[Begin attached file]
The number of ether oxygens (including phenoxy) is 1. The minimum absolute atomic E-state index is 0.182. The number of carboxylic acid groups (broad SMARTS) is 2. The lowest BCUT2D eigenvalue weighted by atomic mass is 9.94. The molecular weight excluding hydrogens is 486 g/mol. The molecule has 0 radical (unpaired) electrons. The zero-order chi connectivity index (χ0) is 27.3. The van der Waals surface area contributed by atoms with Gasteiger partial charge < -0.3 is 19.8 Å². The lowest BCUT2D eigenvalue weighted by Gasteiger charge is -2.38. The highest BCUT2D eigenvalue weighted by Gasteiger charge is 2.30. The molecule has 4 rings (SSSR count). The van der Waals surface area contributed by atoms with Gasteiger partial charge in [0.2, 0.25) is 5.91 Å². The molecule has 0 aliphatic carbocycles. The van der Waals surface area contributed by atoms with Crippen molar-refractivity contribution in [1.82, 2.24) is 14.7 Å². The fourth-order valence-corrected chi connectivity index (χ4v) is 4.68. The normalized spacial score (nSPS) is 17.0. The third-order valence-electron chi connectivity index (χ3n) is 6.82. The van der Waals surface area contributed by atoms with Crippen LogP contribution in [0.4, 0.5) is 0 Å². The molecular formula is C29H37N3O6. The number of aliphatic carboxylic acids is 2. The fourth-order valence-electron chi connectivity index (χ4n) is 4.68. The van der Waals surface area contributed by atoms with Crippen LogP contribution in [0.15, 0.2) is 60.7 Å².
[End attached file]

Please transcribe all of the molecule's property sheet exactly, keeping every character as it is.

The number of ether oxygens (including phenoxy) is 1. The minimum absolute atomic E-state index is 0.182. The number of carboxylic acid groups (broad SMARTS) is 2. The lowest BCUT2D eigenvalue weighted by atomic mass is 9.94. The molecular weight excluding hydrogens is 486 g/mol. The molecule has 0 radical (unpaired) electrons. The zero-order chi connectivity index (χ0) is 27.3. The van der Waals surface area contributed by atoms with Gasteiger partial charge < -0.3 is 19.8 Å². The lowest BCUT2D eigenvalue weighted by Gasteiger charge is -2.38. The highest BCUT2D eigenvalue weighted by Gasteiger charge is 2.30. The molecule has 4 rings (SSSR count). The van der Waals surface area contributed by atoms with Gasteiger partial charge in [0.2, 0.25) is 5.91 Å². The molecule has 0 aliphatic carbocycles. The van der Waals surface area contributed by atoms with Crippen molar-refractivity contribution in [1.82, 2.24) is 14.7 Å². The fourth-order valence-corrected chi connectivity index (χ4v) is 4.68. The normalized spacial score (nSPS) is 17.0. The third-order valence-electron chi connectivity index (χ3n) is 6.82. The van der Waals surface area contributed by atoms with Crippen LogP contribution in [0.4, 0.5) is 0 Å². The molecular formula is C29H37N3O6. The number of aliphatic carboxylic acids is 2. The fourth-order valence-electron chi connectivity index (χ4n) is 4.68. The van der Waals surface area contributed by atoms with Crippen LogP contribution in [0.15, 0.2) is 60.7 Å².